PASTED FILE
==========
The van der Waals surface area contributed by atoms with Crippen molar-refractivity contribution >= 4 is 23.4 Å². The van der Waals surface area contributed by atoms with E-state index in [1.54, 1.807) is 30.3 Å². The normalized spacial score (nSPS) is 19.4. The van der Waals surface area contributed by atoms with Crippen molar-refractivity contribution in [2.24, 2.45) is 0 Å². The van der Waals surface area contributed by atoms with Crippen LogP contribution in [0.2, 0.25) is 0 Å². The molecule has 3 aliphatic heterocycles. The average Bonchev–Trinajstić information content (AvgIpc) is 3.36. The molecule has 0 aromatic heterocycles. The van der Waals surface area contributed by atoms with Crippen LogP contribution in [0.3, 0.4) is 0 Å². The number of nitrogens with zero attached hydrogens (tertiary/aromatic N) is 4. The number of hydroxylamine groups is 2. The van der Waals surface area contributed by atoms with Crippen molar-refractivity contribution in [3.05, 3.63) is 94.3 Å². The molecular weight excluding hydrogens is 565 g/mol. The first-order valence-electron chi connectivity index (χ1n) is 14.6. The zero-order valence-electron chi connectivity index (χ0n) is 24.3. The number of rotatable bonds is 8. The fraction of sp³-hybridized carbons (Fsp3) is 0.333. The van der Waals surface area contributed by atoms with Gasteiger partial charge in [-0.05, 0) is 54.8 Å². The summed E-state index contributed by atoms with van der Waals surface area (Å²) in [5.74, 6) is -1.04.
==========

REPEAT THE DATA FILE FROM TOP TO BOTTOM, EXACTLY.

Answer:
The van der Waals surface area contributed by atoms with Crippen molar-refractivity contribution >= 4 is 23.4 Å². The van der Waals surface area contributed by atoms with E-state index in [1.54, 1.807) is 30.3 Å². The normalized spacial score (nSPS) is 19.4. The van der Waals surface area contributed by atoms with Crippen molar-refractivity contribution in [2.24, 2.45) is 0 Å². The van der Waals surface area contributed by atoms with Crippen LogP contribution in [0.2, 0.25) is 0 Å². The molecule has 3 aliphatic heterocycles. The average Bonchev–Trinajstić information content (AvgIpc) is 3.36. The molecule has 0 aromatic heterocycles. The van der Waals surface area contributed by atoms with Crippen LogP contribution in [0.3, 0.4) is 0 Å². The number of nitrogens with zero attached hydrogens (tertiary/aromatic N) is 4. The number of hydroxylamine groups is 2. The van der Waals surface area contributed by atoms with Crippen molar-refractivity contribution in [3.05, 3.63) is 94.3 Å². The molecular weight excluding hydrogens is 565 g/mol. The first-order valence-electron chi connectivity index (χ1n) is 14.6. The zero-order valence-electron chi connectivity index (χ0n) is 24.3. The number of rotatable bonds is 8. The fraction of sp³-hybridized carbons (Fsp3) is 0.333. The van der Waals surface area contributed by atoms with Gasteiger partial charge in [-0.05, 0) is 54.8 Å². The summed E-state index contributed by atoms with van der Waals surface area (Å²) in [5.74, 6) is -1.04.